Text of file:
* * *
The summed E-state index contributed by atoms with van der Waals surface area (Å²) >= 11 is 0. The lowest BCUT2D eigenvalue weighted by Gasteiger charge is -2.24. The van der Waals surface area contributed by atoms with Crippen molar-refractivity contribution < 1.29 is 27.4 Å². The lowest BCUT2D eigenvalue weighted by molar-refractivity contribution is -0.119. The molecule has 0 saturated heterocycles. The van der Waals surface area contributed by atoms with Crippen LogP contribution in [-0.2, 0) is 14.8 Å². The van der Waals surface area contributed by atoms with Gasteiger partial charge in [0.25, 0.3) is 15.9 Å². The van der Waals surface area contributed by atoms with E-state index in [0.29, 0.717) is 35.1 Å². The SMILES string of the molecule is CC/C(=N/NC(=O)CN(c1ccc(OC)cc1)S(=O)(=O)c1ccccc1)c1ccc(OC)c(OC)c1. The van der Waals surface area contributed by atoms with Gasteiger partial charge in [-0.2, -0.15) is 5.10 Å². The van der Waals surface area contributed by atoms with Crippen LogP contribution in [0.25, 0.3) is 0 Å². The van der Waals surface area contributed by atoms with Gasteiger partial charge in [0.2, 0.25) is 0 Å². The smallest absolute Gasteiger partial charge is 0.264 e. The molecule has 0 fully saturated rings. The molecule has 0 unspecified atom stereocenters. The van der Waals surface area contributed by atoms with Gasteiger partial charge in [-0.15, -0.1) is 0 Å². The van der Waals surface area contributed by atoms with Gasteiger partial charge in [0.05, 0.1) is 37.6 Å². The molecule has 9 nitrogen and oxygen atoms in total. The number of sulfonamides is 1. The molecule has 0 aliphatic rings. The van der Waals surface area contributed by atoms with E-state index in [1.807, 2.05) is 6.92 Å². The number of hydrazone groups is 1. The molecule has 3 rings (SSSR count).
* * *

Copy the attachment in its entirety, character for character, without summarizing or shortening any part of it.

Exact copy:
The summed E-state index contributed by atoms with van der Waals surface area (Å²) >= 11 is 0. The lowest BCUT2D eigenvalue weighted by Gasteiger charge is -2.24. The van der Waals surface area contributed by atoms with Crippen molar-refractivity contribution < 1.29 is 27.4 Å². The lowest BCUT2D eigenvalue weighted by molar-refractivity contribution is -0.119. The molecule has 0 saturated heterocycles. The van der Waals surface area contributed by atoms with Crippen LogP contribution in [-0.2, 0) is 14.8 Å². The van der Waals surface area contributed by atoms with Gasteiger partial charge in [0.25, 0.3) is 15.9 Å². The van der Waals surface area contributed by atoms with E-state index in [0.29, 0.717) is 35.1 Å². The SMILES string of the molecule is CC/C(=N/NC(=O)CN(c1ccc(OC)cc1)S(=O)(=O)c1ccccc1)c1ccc(OC)c(OC)c1. The van der Waals surface area contributed by atoms with Gasteiger partial charge in [-0.2, -0.15) is 5.10 Å². The van der Waals surface area contributed by atoms with Crippen LogP contribution in [0.25, 0.3) is 0 Å². The van der Waals surface area contributed by atoms with Gasteiger partial charge in [0.2, 0.25) is 0 Å². The smallest absolute Gasteiger partial charge is 0.264 e. The molecule has 0 fully saturated rings. The molecule has 0 unspecified atom stereocenters. The van der Waals surface area contributed by atoms with Gasteiger partial charge in [-0.15, -0.1) is 0 Å². The van der Waals surface area contributed by atoms with Gasteiger partial charge in [0.05, 0.1) is 37.6 Å². The molecule has 9 nitrogen and oxygen atoms in total. The number of sulfonamides is 1. The molecule has 0 aliphatic rings. The van der Waals surface area contributed by atoms with E-state index in [1.807, 2.05) is 6.92 Å². The number of hydrazone groups is 1. The molecule has 3 rings (SSSR count).